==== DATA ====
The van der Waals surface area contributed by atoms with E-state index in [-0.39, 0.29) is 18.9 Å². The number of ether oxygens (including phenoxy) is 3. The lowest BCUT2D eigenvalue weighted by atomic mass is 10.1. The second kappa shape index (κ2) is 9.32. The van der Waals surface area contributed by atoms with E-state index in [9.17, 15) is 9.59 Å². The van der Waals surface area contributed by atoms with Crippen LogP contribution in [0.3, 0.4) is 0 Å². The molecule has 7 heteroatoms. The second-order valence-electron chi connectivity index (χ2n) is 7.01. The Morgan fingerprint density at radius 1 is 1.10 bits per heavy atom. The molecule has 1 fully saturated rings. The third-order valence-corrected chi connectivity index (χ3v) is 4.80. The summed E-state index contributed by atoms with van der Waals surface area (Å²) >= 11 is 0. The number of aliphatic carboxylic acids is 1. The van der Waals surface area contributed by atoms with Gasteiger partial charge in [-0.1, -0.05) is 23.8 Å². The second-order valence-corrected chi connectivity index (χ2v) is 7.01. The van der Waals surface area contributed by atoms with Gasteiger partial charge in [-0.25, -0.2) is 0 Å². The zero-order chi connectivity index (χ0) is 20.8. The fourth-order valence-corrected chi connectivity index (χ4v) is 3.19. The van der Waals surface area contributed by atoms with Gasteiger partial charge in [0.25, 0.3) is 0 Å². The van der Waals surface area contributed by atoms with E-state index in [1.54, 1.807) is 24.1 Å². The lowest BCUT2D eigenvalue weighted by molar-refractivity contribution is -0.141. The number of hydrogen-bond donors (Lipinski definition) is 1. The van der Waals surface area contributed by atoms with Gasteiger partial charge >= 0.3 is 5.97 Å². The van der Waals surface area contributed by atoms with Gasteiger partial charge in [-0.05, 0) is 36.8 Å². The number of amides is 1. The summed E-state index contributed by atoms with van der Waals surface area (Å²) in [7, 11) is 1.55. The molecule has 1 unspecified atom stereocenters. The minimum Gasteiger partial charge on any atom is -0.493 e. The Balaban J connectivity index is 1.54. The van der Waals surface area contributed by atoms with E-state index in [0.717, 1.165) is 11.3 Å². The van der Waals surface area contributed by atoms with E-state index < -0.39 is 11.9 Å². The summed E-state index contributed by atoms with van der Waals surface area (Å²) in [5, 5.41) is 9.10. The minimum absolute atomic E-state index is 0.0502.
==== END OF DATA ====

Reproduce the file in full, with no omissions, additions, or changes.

The van der Waals surface area contributed by atoms with E-state index in [-0.39, 0.29) is 18.9 Å². The number of ether oxygens (including phenoxy) is 3. The lowest BCUT2D eigenvalue weighted by atomic mass is 10.1. The second kappa shape index (κ2) is 9.32. The van der Waals surface area contributed by atoms with E-state index in [9.17, 15) is 9.59 Å². The van der Waals surface area contributed by atoms with Crippen LogP contribution in [0.3, 0.4) is 0 Å². The molecule has 7 heteroatoms. The second-order valence-electron chi connectivity index (χ2n) is 7.01. The Morgan fingerprint density at radius 1 is 1.10 bits per heavy atom. The molecule has 1 fully saturated rings. The third-order valence-corrected chi connectivity index (χ3v) is 4.80. The summed E-state index contributed by atoms with van der Waals surface area (Å²) >= 11 is 0. The number of aliphatic carboxylic acids is 1. The van der Waals surface area contributed by atoms with Gasteiger partial charge in [-0.1, -0.05) is 23.8 Å². The second-order valence-corrected chi connectivity index (χ2v) is 7.01. The van der Waals surface area contributed by atoms with Gasteiger partial charge in [-0.25, -0.2) is 0 Å². The zero-order chi connectivity index (χ0) is 20.8. The fourth-order valence-corrected chi connectivity index (χ4v) is 3.19. The van der Waals surface area contributed by atoms with Gasteiger partial charge in [0.25, 0.3) is 0 Å². The van der Waals surface area contributed by atoms with E-state index in [1.54, 1.807) is 24.1 Å². The lowest BCUT2D eigenvalue weighted by molar-refractivity contribution is -0.141. The number of hydrogen-bond donors (Lipinski definition) is 1. The van der Waals surface area contributed by atoms with Gasteiger partial charge >= 0.3 is 5.97 Å². The van der Waals surface area contributed by atoms with Gasteiger partial charge in [-0.05, 0) is 36.8 Å². The number of amides is 1. The summed E-state index contributed by atoms with van der Waals surface area (Å²) in [7, 11) is 1.55. The molecule has 1 unspecified atom stereocenters. The minimum Gasteiger partial charge on any atom is -0.493 e. The Balaban J connectivity index is 1.54. The van der Waals surface area contributed by atoms with E-state index in [0.717, 1.165) is 11.3 Å². The van der Waals surface area contributed by atoms with E-state index < -0.39 is 11.9 Å². The summed E-state index contributed by atoms with van der Waals surface area (Å²) in [5, 5.41) is 9.10. The minimum absolute atomic E-state index is 0.0502.